This is the last of four stories I did for The Australian on why entrepreneurs are making their way to the United States’ Bay Area.
“It is a very good time to be Australian in America,” says Dr Catriona Wallace , the Sydney based founder of Flamingo Customer Experience. Despite that goodwill she and those who’ve made the move to the US have found the ways of doing business in the two countries can be quite different.
US decision making processes are one trap, Wallace observes. “Americans will say ‘yes, yes, yes then no’, whereas Australians will say ‘no, no, no then yes,’“ she told The Australian. “I had to learn that an enthusiastic “Yes” from an American is an expression of their interest and intention, not necessarily an action that can be followed through.”
Swinging for the fences
Casey Ellis, who relocated his Sydney security startup Bugcrowd to San Francisco in 2013, finds the scale of ambitions are a key difference between the two countries. “Americans are comfortable with those who swing for the fences whereas Australians aren’t.
“I had a million dollars committed already but people weren’t buying my execution because the way I was selling it was that I had it all figured out, which is what I’d been taught what to do in Australia – we’ve figured how to make sausage machine then the key to making more money is to build a bigger handle and crank out more sausages.”
The reality though is different in the United States warns Ellis. “If I’m pitching like that to VCs over here they’re like ‘we like what you’re doing but your vision is too small.’ I always had a big vision for Bugcrowd but I’d been taught not to put that at the front. In the US you put the vision first and the execution follows.”
Figuring out the differences
“I spent some time trying to figure out why it is different,” Ellis reflects. “If you think about it Australia is a country was formed by a bunch of people who were thrown out for stealing stuff, dropped on a rock and told to figure it out, so we’ve got this incredible culture of troubleshooting and innovation but we’ve also got this tall poppy syndrome of ‘don’t stick your head out too far.’ That’s a very strong cultural feature of Australians and how they interact.”
“If you bring that over to America you will fail because this country was formed by entrepreneurs who set out to find a new land,” Casey concludes. “It’s not about saying Aussies are meek, they’re not, but Americans are completely comfortable with swinging for the fences and Australia’s aren’t.”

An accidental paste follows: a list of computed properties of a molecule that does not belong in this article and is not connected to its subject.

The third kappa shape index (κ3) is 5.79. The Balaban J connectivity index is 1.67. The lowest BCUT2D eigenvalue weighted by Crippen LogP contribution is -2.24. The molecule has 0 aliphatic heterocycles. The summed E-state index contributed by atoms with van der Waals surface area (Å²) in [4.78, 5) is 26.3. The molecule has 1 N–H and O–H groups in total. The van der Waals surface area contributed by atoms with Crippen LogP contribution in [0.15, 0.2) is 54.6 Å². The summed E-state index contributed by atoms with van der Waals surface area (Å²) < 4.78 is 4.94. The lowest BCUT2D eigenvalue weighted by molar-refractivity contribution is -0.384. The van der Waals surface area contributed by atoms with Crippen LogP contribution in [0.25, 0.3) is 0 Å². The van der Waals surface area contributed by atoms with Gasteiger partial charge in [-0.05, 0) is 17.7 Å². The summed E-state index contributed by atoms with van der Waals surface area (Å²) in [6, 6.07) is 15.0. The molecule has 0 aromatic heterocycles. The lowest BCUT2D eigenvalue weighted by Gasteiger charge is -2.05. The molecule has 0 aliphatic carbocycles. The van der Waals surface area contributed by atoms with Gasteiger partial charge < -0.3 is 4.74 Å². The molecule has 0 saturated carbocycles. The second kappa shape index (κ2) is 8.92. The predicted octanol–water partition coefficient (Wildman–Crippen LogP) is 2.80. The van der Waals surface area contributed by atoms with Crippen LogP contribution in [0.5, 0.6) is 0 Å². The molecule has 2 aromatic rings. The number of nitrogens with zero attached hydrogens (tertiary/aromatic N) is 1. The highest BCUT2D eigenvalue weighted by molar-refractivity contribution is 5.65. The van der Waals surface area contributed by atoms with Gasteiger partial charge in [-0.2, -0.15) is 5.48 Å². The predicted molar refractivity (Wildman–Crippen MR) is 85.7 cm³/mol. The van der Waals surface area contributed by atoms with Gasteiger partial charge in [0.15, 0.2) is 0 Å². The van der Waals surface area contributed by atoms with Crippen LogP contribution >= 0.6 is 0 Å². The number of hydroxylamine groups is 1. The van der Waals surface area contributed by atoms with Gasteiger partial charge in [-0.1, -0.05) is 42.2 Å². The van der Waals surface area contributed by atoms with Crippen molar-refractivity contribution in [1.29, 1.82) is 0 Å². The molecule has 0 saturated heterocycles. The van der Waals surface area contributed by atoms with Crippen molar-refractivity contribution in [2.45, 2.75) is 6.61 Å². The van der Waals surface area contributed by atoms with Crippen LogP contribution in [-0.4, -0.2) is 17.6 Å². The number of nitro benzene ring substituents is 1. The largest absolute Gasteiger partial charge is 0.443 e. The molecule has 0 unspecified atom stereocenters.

Peter Grant of Safesite warns not to overplay the Paul Hogan persona. “Coming from Australia is a novelty but you can’t play the dinky di Aussie card, you have display professionalism and represent you are serious about being a US company and serving the US environment,” he told The Australian. “Americans are a lot more accepting of risk and have a fear of missing out on the next big thing.”
“The country is founded upon going out and doing your own thing and being a maverick, so they are a lot more accepting of risk and have a bit more of a fear about missing out on the next big thing, “ Grant explains. “We’ve developed a strategy of saying ‘we’re working on this, this is going to happen and we’re talking to your competitors.’ That seems to work.”
Watching the clock
One respect where Australians’ laid back attitudes come unstuck is in time keeping warns Flamingo’s Wallace, “Americans are super punctual. Conference calls typically start 5 mins before the hour rather than 10 minutes after as it would in Australia. Meetings finish at quarter before the hour so people can get to the next meeting 5 minutes early.”
“If people are delayed and get to a meeting a few minutes late they will apologise profusely for several minutes and then apologise again at the end of the meeting. American’s will warn of the need to finish a meeting at a certain time by saying, “I have a hard stop at quarter before”
Another difference is the sense of humour, Dr Wallace warns. “Americans typically are not funny in business as we Australians are. There is not much joking in meetings. I once used the enormously funny expression of, ‘That customer experience would have been like having a hot chicken blood enema!’.”
“Instead of this being outrageously funny I was surrounded by a group of 10 executives whose mouths hung open in shock that I had just said something like that. The meeting tanked from there on….”
“All this being said, the American business community love Australians,” Wallace concludes. “They find us hard working, great at relationships, good at navigating politics, honest, authentic and transparent. In some ways they aspire to be more like us. We cut through the bollocks – although they don’t understand that word – or bullshit and get things done. Americans like that. We are generous. They like that too.”